Compassion literally means “to suffer together.” Among emotion researchers, it is defined as the feeling that arises when you are confronted with another’s suffering and feel motivated to relieve that suffering.
Compassion is not the same as empathy or altruism, though the concepts are related. While empathy refers more generally to our ability to take the perspective of and feel the emotions of another person, compassion is when those feelings and thoughts include the desire to help.
Question: “What does the Bible say about compassion?”
Answer: The Hebrew and Greek words translated “compassion” in the Bible mean “to have mercy, to feel sympathy and to have pity.” We know that, according to the Bible, God is “a compassionate and gracious God, slow to anger, abounding in love and faithfulness” (Psalm 86:15). Like all of God’s attributes, His compassion is infinite and eternal. His compassions never fail; they are new every morning (Lamentations 3:22-23).
Jesus Christ, the Son of God, exemplified all of the Father’s attributes, including His compassion. When Jesus saw His friends weeping at the grave of Lazarus, He felt compassion for them and wept alongside them (John 11:33-35). Moved with compassion for the suffering of others, Jesus healed the large crowds who came to Him (Matthew 14:14), as well as individuals who sought His healing (Mark 1:40-41). When He saw the large crowds as sheep without a shepherd, His compassion led Him to teach them the things the false shepherds of Israel had abandoned. The priests and scribes were proud and corrupt; they despised the common people and neglected them, but Jesus had compassion on them, and He taught and loved them.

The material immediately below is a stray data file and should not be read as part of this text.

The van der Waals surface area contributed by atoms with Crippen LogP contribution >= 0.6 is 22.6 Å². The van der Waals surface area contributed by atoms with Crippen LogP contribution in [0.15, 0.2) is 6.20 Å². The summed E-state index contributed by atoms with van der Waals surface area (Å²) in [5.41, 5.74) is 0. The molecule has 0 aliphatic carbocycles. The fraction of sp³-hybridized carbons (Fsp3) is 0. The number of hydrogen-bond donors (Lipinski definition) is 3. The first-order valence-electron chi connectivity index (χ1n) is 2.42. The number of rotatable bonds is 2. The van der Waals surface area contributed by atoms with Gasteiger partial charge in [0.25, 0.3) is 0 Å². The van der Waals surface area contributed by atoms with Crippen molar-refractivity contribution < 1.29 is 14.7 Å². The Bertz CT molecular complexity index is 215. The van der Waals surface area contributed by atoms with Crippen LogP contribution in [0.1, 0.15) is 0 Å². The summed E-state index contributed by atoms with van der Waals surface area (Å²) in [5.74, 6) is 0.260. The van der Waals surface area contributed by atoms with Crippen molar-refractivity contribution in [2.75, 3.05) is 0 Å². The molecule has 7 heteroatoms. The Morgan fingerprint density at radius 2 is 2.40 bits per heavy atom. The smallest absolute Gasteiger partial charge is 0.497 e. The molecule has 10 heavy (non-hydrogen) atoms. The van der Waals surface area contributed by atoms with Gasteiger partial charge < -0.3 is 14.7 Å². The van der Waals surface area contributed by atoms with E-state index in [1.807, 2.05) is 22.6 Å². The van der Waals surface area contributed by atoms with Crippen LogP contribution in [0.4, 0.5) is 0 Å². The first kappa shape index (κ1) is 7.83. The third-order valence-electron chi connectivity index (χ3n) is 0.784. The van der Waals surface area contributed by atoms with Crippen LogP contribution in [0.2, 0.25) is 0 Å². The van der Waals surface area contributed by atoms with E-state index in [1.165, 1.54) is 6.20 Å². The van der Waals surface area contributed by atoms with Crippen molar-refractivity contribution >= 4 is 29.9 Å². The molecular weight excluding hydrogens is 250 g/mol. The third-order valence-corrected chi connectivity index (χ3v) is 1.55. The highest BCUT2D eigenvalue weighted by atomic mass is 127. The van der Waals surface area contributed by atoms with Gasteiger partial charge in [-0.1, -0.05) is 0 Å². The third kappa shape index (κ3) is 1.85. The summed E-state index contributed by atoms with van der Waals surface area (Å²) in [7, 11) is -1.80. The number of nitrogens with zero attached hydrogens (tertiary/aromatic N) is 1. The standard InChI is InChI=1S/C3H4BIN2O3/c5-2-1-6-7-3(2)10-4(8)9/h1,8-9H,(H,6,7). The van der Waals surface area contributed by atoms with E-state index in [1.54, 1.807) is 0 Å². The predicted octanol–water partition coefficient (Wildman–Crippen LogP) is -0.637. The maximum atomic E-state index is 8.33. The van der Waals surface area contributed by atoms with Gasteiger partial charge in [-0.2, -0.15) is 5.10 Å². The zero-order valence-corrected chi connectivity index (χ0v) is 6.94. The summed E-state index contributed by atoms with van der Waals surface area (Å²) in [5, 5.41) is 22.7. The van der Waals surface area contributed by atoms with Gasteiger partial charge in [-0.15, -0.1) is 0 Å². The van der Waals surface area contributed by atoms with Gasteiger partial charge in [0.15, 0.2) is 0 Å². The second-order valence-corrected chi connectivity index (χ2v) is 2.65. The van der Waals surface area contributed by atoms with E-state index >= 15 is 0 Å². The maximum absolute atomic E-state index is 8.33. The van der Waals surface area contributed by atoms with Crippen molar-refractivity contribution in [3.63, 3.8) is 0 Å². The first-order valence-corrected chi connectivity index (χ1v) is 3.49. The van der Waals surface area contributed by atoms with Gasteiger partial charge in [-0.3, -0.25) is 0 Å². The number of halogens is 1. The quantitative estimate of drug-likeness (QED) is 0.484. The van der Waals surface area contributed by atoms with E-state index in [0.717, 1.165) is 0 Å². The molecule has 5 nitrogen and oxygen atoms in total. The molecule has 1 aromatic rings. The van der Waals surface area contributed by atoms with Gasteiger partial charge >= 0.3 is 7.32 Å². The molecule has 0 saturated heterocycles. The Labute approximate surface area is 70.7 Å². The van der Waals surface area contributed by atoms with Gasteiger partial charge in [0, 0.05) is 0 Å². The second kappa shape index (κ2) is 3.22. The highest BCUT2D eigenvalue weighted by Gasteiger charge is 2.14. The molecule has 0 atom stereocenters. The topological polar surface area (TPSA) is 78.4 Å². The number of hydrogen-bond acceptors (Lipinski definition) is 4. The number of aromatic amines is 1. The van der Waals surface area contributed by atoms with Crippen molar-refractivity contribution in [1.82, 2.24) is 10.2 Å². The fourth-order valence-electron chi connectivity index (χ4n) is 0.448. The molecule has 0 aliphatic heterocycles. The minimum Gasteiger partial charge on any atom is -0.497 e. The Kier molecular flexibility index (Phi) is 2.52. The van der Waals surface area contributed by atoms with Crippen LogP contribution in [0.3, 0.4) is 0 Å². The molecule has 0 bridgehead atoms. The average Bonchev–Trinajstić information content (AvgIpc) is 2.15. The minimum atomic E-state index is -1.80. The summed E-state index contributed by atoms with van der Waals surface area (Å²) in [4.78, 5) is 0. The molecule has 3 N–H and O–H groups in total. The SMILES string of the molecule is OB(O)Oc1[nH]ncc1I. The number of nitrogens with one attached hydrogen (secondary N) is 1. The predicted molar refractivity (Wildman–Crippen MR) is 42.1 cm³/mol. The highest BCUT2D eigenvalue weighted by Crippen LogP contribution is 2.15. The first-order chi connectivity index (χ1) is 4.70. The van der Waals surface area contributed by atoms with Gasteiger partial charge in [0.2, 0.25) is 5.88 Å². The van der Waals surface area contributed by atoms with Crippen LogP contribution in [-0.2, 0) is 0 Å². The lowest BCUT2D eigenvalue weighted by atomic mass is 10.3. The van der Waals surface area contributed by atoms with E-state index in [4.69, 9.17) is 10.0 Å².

When asked what was the greatest commandment, Jesus responded that it is to love God with all our heart, mind and strength. But He added that the second commandment “is like it: ‘Love your neighbour as yourself’” (Matthew 22:34-40). The Pharisee had asked Him which single command of God is the greatest, but Jesus provided two, stating not only what we are to do, but also how to do it. To love our neighbour as ourselves is the natural result of our loving devotion toward God.
First John 3:17 asks, “If anyone has material possessions and sees his brother in need, but has no pity on him, how can the love of God be in him?” Originally made in His image, man is to exemplify God’s traits, including compassion. From this it follows that “If anyone says, ‘I love God’ yet hates his brother, he is a liar. For anyone who does not love his brother, whom he has seen, cannot love God whom he has not seen” (1 John 4:20). The Bible is clear that compassion is an attribute of God and of God’s people as well.